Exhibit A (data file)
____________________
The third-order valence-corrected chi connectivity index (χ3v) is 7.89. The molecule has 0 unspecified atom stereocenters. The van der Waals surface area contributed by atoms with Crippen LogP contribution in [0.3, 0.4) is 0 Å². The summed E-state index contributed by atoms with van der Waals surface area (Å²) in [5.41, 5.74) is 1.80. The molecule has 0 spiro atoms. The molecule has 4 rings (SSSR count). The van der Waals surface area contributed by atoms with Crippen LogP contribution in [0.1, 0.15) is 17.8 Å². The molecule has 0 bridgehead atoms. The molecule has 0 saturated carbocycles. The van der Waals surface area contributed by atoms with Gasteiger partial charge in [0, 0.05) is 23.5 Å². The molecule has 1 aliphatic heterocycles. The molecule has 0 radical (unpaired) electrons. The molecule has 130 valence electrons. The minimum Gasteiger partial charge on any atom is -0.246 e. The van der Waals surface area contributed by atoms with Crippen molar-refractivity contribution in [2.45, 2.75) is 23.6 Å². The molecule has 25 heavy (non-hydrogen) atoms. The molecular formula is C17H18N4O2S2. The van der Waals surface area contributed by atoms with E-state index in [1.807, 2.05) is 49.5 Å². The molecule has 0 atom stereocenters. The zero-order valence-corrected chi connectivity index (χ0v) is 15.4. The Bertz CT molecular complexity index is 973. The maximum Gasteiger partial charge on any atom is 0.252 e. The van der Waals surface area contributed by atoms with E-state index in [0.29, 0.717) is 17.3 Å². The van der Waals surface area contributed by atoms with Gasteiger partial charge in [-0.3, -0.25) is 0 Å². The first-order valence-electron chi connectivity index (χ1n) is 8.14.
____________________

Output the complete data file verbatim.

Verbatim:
The third-order valence-corrected chi connectivity index (χ3v) is 7.89. The molecule has 0 unspecified atom stereocenters. The van der Waals surface area contributed by atoms with Crippen LogP contribution in [0.3, 0.4) is 0 Å². The summed E-state index contributed by atoms with van der Waals surface area (Å²) in [5.41, 5.74) is 1.80. The molecule has 0 spiro atoms. The molecule has 4 rings (SSSR count). The van der Waals surface area contributed by atoms with Crippen LogP contribution in [0.1, 0.15) is 17.8 Å². The molecule has 0 bridgehead atoms. The molecule has 0 saturated carbocycles. The van der Waals surface area contributed by atoms with Gasteiger partial charge in [0, 0.05) is 23.5 Å². The molecule has 1 aliphatic heterocycles. The molecule has 0 radical (unpaired) electrons. The molecule has 130 valence electrons. The minimum Gasteiger partial charge on any atom is -0.246 e. The van der Waals surface area contributed by atoms with Crippen molar-refractivity contribution in [2.45, 2.75) is 23.6 Å². The molecule has 25 heavy (non-hydrogen) atoms. The molecular formula is C17H18N4O2S2. The van der Waals surface area contributed by atoms with E-state index in [1.807, 2.05) is 49.5 Å². The molecule has 0 atom stereocenters. The zero-order valence-corrected chi connectivity index (χ0v) is 15.4. The Bertz CT molecular complexity index is 973. The maximum Gasteiger partial charge on any atom is 0.252 e. The van der Waals surface area contributed by atoms with E-state index in [0.29, 0.717) is 17.3 Å². The van der Waals surface area contributed by atoms with Gasteiger partial charge in [-0.3, -0.25) is 0 Å². The first-order valence-electron chi connectivity index (χ1n) is 8.14.